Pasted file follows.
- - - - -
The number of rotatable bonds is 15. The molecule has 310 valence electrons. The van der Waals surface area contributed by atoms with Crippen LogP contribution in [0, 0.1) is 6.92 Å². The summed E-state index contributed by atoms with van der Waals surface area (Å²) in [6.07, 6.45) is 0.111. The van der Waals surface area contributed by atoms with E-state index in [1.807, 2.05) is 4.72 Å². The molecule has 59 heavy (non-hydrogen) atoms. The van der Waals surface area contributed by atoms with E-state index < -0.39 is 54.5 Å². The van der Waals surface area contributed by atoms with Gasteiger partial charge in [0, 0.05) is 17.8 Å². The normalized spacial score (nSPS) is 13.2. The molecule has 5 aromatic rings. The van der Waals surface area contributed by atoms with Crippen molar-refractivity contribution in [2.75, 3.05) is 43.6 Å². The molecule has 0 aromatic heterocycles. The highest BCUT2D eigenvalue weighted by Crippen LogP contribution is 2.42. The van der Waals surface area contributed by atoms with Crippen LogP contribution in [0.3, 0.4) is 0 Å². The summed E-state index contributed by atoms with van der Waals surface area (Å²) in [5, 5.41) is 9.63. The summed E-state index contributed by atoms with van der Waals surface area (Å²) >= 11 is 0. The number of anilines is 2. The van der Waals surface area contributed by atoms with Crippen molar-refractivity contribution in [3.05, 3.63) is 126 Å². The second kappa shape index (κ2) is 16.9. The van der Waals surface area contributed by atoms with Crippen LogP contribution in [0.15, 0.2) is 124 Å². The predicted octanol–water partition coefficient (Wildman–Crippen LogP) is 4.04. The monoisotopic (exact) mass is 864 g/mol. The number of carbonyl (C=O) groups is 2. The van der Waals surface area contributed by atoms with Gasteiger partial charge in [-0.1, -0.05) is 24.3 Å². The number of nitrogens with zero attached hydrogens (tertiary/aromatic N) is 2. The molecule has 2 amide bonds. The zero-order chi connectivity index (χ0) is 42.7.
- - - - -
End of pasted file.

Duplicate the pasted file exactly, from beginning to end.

The number of rotatable bonds is 15. The molecule has 310 valence electrons. The van der Waals surface area contributed by atoms with Crippen LogP contribution in [0, 0.1) is 6.92 Å². The summed E-state index contributed by atoms with van der Waals surface area (Å²) in [6.07, 6.45) is 0.111. The van der Waals surface area contributed by atoms with E-state index in [1.807, 2.05) is 4.72 Å². The molecule has 59 heavy (non-hydrogen) atoms. The van der Waals surface area contributed by atoms with E-state index < -0.39 is 54.5 Å². The van der Waals surface area contributed by atoms with Gasteiger partial charge in [0, 0.05) is 17.8 Å². The normalized spacial score (nSPS) is 13.2. The molecule has 5 aromatic rings. The van der Waals surface area contributed by atoms with Crippen molar-refractivity contribution in [2.75, 3.05) is 43.6 Å². The molecule has 0 aromatic heterocycles. The highest BCUT2D eigenvalue weighted by Crippen LogP contribution is 2.42. The van der Waals surface area contributed by atoms with Crippen LogP contribution in [0.3, 0.4) is 0 Å². The summed E-state index contributed by atoms with van der Waals surface area (Å²) in [5, 5.41) is 9.63. The summed E-state index contributed by atoms with van der Waals surface area (Å²) >= 11 is 0. The number of anilines is 2. The van der Waals surface area contributed by atoms with Crippen molar-refractivity contribution in [3.05, 3.63) is 126 Å². The second kappa shape index (κ2) is 16.9. The van der Waals surface area contributed by atoms with Crippen LogP contribution in [0.15, 0.2) is 124 Å². The predicted octanol–water partition coefficient (Wildman–Crippen LogP) is 4.04. The monoisotopic (exact) mass is 864 g/mol. The number of carbonyl (C=O) groups is 2. The van der Waals surface area contributed by atoms with Gasteiger partial charge in [-0.1, -0.05) is 24.3 Å². The number of nitrogens with zero attached hydrogens (tertiary/aromatic N) is 2. The molecule has 2 amide bonds. The zero-order chi connectivity index (χ0) is 42.7.